Yellowstone, one of the world’s largest active volcanic systems, has produced several giant volcanic eruptions in the past few million years, as well as many smaller eruptions and steam explosions. Although no eruptions of lava or volcanic ash have occurred for many thousands of years, future eruptions are likely. In the next few hundred years, hazards will most probably be limited to ongoing geyser and hot-spring activity, occasional steam explosions, and moderate to large earthquakes. To better understand Yellowstone’s volcano and earthquake hazards and to help protect the public, the U.S. Geological Survey, the University of Utah, and Yellowstone National Park formed the Yellowstone Volcano Observatory, which continuously monitors activity in the region.
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Each year, millions of visitors come to admire the hot springs and geysers of Yellowstone, the Nation’s first national park. Few are aware that these wonders are fueled by heat from a large reservoir of partially molten rock (magma), just a few miles beneath their feet. As this magma-which drives one of the world’s largest volcanic systems-rises, it pushes up the Earth’s crust beneath the Yellowstone Plateau.
Midway Geyser Basin in Yellowstone National Park appears otherworldly beneath stormy skies. In the background, steam vigorously rises from the hot waters of Grand Prismatic Spring, known for its rainbow colors produced by thermophilic (“heat loving”) organisms. Grand Prismatic is the largest hot spring in Yellowstone and the third largest in the world. This and other hydrothermal (hot water) features are among the main attractions for visitors to the park (inset photo). These features are fueled by heat from a large reservoir of partially molten rock (magma), just a few miles beneath Yellowstone, that drives one of the world’s largest volcanic systems. (Photograph courtesy of Robert Fournier; inset courtesy of Susan Mayfield.)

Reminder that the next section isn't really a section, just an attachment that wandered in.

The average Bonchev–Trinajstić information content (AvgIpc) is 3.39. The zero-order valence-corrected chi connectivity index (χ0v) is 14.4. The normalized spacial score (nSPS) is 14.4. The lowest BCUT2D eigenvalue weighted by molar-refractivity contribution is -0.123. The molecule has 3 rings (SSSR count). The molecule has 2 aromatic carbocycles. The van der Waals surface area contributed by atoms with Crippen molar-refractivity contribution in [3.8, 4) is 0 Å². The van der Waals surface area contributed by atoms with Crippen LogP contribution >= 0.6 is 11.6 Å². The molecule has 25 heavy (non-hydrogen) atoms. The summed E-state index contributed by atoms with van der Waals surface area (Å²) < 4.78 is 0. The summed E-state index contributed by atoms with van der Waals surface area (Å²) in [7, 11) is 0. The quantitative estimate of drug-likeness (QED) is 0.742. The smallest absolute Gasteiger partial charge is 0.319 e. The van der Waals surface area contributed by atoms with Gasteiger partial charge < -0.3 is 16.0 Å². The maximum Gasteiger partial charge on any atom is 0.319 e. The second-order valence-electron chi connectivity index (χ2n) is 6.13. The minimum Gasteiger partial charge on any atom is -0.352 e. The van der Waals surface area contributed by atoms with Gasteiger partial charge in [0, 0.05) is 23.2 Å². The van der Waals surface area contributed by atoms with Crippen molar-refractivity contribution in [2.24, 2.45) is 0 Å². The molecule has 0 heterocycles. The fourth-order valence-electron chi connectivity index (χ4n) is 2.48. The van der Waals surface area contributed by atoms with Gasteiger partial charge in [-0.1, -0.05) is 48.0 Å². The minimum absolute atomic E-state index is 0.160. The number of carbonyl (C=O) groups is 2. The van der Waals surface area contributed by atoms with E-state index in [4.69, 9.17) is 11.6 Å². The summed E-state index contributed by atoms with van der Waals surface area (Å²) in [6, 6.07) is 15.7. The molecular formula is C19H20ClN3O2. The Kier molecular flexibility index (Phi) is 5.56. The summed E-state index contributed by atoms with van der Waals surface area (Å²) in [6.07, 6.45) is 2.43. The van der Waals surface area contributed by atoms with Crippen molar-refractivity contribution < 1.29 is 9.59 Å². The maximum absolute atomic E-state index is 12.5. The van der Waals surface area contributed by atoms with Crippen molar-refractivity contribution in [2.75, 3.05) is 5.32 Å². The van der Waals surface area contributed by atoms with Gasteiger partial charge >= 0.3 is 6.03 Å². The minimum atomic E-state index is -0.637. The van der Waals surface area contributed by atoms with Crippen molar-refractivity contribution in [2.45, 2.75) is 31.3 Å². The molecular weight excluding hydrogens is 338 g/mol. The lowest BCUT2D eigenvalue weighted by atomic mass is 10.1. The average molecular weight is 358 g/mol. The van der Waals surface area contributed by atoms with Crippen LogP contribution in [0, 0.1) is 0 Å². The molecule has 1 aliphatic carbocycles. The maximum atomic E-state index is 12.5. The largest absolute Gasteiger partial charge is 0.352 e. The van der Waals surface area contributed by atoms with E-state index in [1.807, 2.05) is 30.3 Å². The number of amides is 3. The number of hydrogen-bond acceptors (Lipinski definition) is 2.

Stresses in the crust produce movements on faults, causing earthquakes to occur. Thousands of small quakes are recorded each year by the seismographic network of the Yellowstone Volcano Observatory (YVO), a partnership of the U.S. Geological Survey (USGS), the University of Utah, and Yellowstone National Park. Faults and fractures also allow surface water to penetrate to depth and become heated, rising again to produce hydrothermal (hot water) features, such as geysers. Steam and hot water carry huge quantities of thermal energy to the surface from the magma chamber below. Continuing up-and-down ground motions on the Yellowstone Plateau reflect the migration of both hydrothermal fluids and magma below the surface.
Ground motions, earthquakes, and hydrothermal activity are all current manifestations of volcanic activity at Yellowstone. In the not-so-distant geologic past, Yellowstone has produced many major volcanic eruptions, which have repeatedly reshaped its natural wonders.
The Yellowstone region has produced three exceedingly large volcanic eruptions in the past 2.1 million years. In each of these cataclysmic events, enormous volumes of magma erupted at the surface and into the atmosphere as mixtures of red-hot pumice, volcanic ash (small, jagged fragments of volcanic glass and rock), and gas that spread as pyroclastic (“fire-broken”) flows in all directions. Rapid withdrawal of such large volumes of magma from the subsurface then caused the ground to collapse, swallowing overlying mountains and creating broad cauldron-shaped volcanic depressions called “calderas.”
The first of these caldera-forming eruptions 2.1 million years ago created a widespread volcanic deposit known as the Huckleberry Ridge Tuff, an outcrop of which can be viewed at Golden Gate, south of Mammoth Hot Springs. This titanic event, one of the five largest individual volcanic eruptions known anywhere on the Earth, formed a caldera more than 60 miles (100 km) across.A similar, smaller but still huge eruption occurred 1.3 million years ago. This eruption formed the Henrys Fork Caldera, located in the area of Island Park, west of Yellowstone National Park, and produced another widespread volcanic deposit called the Mesa Falls Tuff.
The region’s most recent caldera-forming eruption 640,000 years ago created the 35-mile-wide, 50-mile-long (55 by 80 km) Yellowstone Caldera. Pyroclastic flows from this eruption left thick volcanic deposits known as the Lava Creek Tuff, which can be seen in the south-facing cliffs east of Madison, where they form the north wall of the caldera. Huge volumes of volcanic ash were blasted high into the atmosphere, and deposits of this ash can still be found in places as distant from Yellowstone as Iowa, Louisiana, and California.